The report clearly states the population of St Helens has fallen. That directly contradicts claims in the St Helens Local Plan that the population of the borough is growing and therefore green belt land is needed for housing development.
Rainford Action Group has also learnt that St Helens Council has paid Mott MacDonald nearly half a million pounds in just six years.

A Freedom of Information Request showed the firm has been paid £478,667 by St Helens Council since 2012. That includes a huge payment of £212,120 in 2014, the year the Windle Island report was written.

James Wright said: “The expensive work carried out for St Helens Council by these consultants shows in black and white that the borough’s population has fallen and seen a long-term decline.

“This proves the population growth the council uses to justify green belt development doesn’t exist. There is simply no proof, and no legitimate reason to believe, that St Helens’ population will grow in the way the council claims in its Local Plan and therefore green belt land should be protected.
“The council cannot with any credibility continue to claim that population growth justifies the destruction of so much green belt land across St Helens.
“And nor can they credibly claim that the work at Windle Island will bring long-term benefits because they have failed to factor into the scheme the huge increase in traffic their development plans would create.”

Press Release – 12/08/2017

A multimillion pound revamp of one of the busiest traffic junctions in St Helens will be a “total waste of time and money” if St Helens Council’s controversial development plans go ahead.

Rainford Action Group has learnt the £7m scheme to ease traffic congestion at the Windle Island Junction with the A580 East Lancashire Road was put together using figures that are already at least three years out of date and don’t take into account the council’s plans to build thousands of new houses and several giant warehouses near to the junction.

Work at Windle Island is due to start in September after the Liverpool City Region agreed to pay half of the total cost. Construction is expected to last 18 months meaning drivers in St Helens face significant delays until well into 2019.

Rainford Action Group say it will all be for nothing because any improvements will be overwhelmed by the thousands of extra vehicles that would need to use the junction if the housing and warehousing plans are approved.

The campaign group asked St Helens Council in a Freedom of Information Request what provision for the new housing and warehousing developments they had made in the Windle Island scheme.

The council replied that the scheme was based on 2014 figures and there had been no update since the controversial development plans were produced last year.

Rainford Action Group say that means St Helens drivers face months of delays for no benefit.

Since the council came up with the Windle Island scheme three years ago, it has announced plans to allow developers to build at least 1,140 houses on green belt land in Rainford.

The overwhelming majority of vehicles leaving the village do so via Windle Island meaning there could be an extra 2,200 cars using the junction.

The council also wants developers to build 1,300 houses in Eccleston, close to Windle Island. It also wants developers to build more housing in Billinge, Moss Bank and Haydock, close to the East Lancashire Road.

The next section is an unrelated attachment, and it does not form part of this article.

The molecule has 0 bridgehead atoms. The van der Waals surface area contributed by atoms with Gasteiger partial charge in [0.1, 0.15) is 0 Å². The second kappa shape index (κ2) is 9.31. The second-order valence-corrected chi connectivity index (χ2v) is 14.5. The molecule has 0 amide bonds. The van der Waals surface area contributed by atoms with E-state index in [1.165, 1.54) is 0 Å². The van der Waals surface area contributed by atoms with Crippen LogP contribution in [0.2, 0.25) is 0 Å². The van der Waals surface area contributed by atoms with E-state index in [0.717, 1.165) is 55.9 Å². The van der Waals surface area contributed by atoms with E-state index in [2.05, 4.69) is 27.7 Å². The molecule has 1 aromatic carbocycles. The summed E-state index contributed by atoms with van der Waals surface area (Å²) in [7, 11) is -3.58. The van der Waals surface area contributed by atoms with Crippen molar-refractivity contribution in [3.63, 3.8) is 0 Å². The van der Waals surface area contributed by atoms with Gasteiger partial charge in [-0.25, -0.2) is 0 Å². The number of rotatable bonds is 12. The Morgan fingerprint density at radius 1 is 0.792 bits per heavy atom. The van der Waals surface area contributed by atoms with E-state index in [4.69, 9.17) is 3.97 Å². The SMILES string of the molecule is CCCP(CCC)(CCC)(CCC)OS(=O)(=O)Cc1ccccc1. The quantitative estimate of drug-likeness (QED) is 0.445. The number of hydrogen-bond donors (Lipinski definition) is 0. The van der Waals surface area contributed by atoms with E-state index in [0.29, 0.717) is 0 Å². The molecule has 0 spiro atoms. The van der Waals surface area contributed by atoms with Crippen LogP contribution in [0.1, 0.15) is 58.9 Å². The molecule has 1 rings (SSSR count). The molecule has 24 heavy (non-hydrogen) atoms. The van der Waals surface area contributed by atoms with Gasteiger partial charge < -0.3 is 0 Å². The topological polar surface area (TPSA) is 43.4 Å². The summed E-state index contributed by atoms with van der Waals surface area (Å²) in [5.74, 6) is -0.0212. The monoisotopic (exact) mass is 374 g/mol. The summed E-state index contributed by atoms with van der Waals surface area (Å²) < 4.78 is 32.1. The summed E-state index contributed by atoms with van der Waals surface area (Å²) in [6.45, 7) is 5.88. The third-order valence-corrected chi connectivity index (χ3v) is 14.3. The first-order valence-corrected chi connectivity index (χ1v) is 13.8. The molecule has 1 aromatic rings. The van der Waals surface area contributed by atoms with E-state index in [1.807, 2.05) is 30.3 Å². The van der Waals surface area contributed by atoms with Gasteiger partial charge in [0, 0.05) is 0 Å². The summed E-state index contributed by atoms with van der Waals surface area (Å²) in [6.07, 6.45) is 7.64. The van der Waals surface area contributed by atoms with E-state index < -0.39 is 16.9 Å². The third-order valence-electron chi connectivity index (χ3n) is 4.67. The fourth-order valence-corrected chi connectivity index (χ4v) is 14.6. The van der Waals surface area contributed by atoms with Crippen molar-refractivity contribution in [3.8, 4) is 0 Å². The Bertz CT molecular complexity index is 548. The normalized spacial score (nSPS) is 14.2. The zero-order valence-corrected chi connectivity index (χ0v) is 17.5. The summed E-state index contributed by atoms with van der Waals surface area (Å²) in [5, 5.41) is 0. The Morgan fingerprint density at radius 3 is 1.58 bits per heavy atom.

Plus the council has approved plans to build a giant warehouse on green belt land in Haydock and is considering an application to approve a second huge warehouse next to Haydock Race Course.

All these developments would add thousands of vehicles to the existing traffic already using Windle Island.

The council claims the work at Windle Island would create additional traffic capacity. But their plans are based on a report called the Improvements to Windle Island Scheme – Economic Impact Assessment and since that was written in 2014 the St Helens Local Plan has been published. The proposals in the Local Plan have major implications for Windle Island but St Helens Council has ignored that and failed to update its traffic congestion scheme.

Rainford Action Group say the council risks creating gridlock on the borough’s roads, which would deter business investment in St Helens and cause misery for thousands of St Helens residents.

James Wright, chair of Rainford Action Group, said: “We were astonished to learn St Helens Council hadn’t factored these housing and warehousing plans into their Windle Island traffic congestion scheme. St Helens drivers face months of disruption for nothing. The scheme is a total waste of time and money.

“If these developments go ahead, no amount of investment will improve congestion at Windle Island. It will be gridlock at one of the borough’s major junctions and entry points.

“The traffic congestion scheme is out of date before work has even started so all those drivers facing months of delays will be inconvenienced for nothing and taxpayers’ money will be squandered on a scheme that isn’t fit for purpose.”

St Helens Council wants to release land from the green belt in Rainford to allow developers to build at least 1,140 new houses. That would expand the village by a third.

Rainford Action Group says the impact on traffic in the village is one of the main reasons why local people oppose the plan.

James Wright said: “Rainford is a rural village. Building large housing developments in communities where there is poor transport links makes no sense.

“St Helens Council should focus on building new housing on brownfield land close to sustainable transport connections. That would bring genuine benefits to the whole borough.”